The exhibitions and events sector, of which ExCel London is a major part, previously estimated that 45% of the national workforce would be made redundant during the crisis. I am told that in the light of yesterday’s announcements this estimate has risen to 80%. ExCel and many other exhibition venues have not been eligible for business rates support, have not received sectoral grants to partially compensate for the almost complete loss of revenue since February this year, and did not benefit from Eat Out to Help Out or other Government attempts to increase economic demand during the Summer.
Events and exhibitions need customer confidence in order to do business. Many weddings have a lead-in time of a year or more, and exhibitions require a minimum of three months of planning and commitment. ExCel want to see a commitment to early clarity on when the sector can re-open and a Government-backed insurance scheme for events and exhibitions to enable customer confidence and allow bookings to be made even for well into next year.
As we know, the present economic crisis extends far beyond the events sector, and the sector–specific needs of ExCel London and Impression are paralleled in other deeply affected sectors. I would be grateful for much more detail on how the Government intends to protect jobs and prevent permanent economic damage in each of the most affected sectors, given that the broad, non-sectoral support schemes announced yesterday will simply not do this.
Finally, it is deeply disappointing that there is nothing in the package of measures announced yesterday that will help the many, many constituents who were excluded from support, through no fault of their own, earlier this year. By using the same eligibility criteria as previously, you must know that you have deepened their already perilous financial situations and exacerbated the strong and rightful sense of injustice that they feel. Please urgently consider what you can do to address the severe difficulties that many of those who have been consistently excluded now face.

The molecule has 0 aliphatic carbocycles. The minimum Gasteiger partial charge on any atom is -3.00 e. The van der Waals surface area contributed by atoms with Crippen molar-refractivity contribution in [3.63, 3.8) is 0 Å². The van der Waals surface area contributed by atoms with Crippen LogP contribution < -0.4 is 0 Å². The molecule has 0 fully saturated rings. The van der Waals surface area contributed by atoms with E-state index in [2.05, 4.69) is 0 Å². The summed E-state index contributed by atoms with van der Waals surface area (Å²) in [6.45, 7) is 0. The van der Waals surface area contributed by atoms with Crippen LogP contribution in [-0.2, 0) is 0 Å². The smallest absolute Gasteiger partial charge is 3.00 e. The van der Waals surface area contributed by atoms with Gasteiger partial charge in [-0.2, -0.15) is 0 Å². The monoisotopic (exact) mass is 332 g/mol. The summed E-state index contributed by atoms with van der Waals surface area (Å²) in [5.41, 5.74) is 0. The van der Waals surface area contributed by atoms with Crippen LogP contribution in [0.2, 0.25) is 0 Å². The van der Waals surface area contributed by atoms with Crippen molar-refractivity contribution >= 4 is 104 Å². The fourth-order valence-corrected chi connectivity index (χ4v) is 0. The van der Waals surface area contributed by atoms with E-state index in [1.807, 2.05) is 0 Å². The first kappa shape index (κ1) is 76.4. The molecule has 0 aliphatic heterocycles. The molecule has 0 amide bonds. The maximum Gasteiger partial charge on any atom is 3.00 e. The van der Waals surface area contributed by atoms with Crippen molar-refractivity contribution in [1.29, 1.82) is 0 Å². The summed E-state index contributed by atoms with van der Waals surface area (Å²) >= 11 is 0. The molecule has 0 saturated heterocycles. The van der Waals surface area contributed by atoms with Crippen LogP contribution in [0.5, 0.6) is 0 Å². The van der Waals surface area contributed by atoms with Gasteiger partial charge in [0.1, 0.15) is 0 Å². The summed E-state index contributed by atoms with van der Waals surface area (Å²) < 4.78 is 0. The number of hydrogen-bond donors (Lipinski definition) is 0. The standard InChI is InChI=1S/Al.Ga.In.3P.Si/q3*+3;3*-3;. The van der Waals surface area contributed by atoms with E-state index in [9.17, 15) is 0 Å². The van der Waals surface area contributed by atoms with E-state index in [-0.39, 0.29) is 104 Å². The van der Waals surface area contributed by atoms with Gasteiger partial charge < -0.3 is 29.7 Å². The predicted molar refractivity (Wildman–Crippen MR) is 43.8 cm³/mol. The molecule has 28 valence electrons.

The Government’s job is to protect other people’s jobs. It is callous to stand by and watch people’s lives and livelihoods being wrecked, and not to step in with every possible measure. Economic changes, even those that may be unavoidable, must be enabled to occur gradually, and without the calamitous damage to families and communities that I fear we will now see.
What the country needed was a set of extended support schemes that could prevent large rises in unemployment, prevent businesses from going under en masse in the worst affected sectors, and enable new jobs to be created to make the economy greener and more resilient to Covid and the resulting economic upheaval.
I do not believe your announcements yesterday were sufficient, and I hope to see more action to protect the most vulnerable workers, families, and businesses in the coming weeks.
I look forward to hearing from you at your earliest convenience, so that I can assure my constituents that I have placed their petitions for help before you and you have recognised their needs.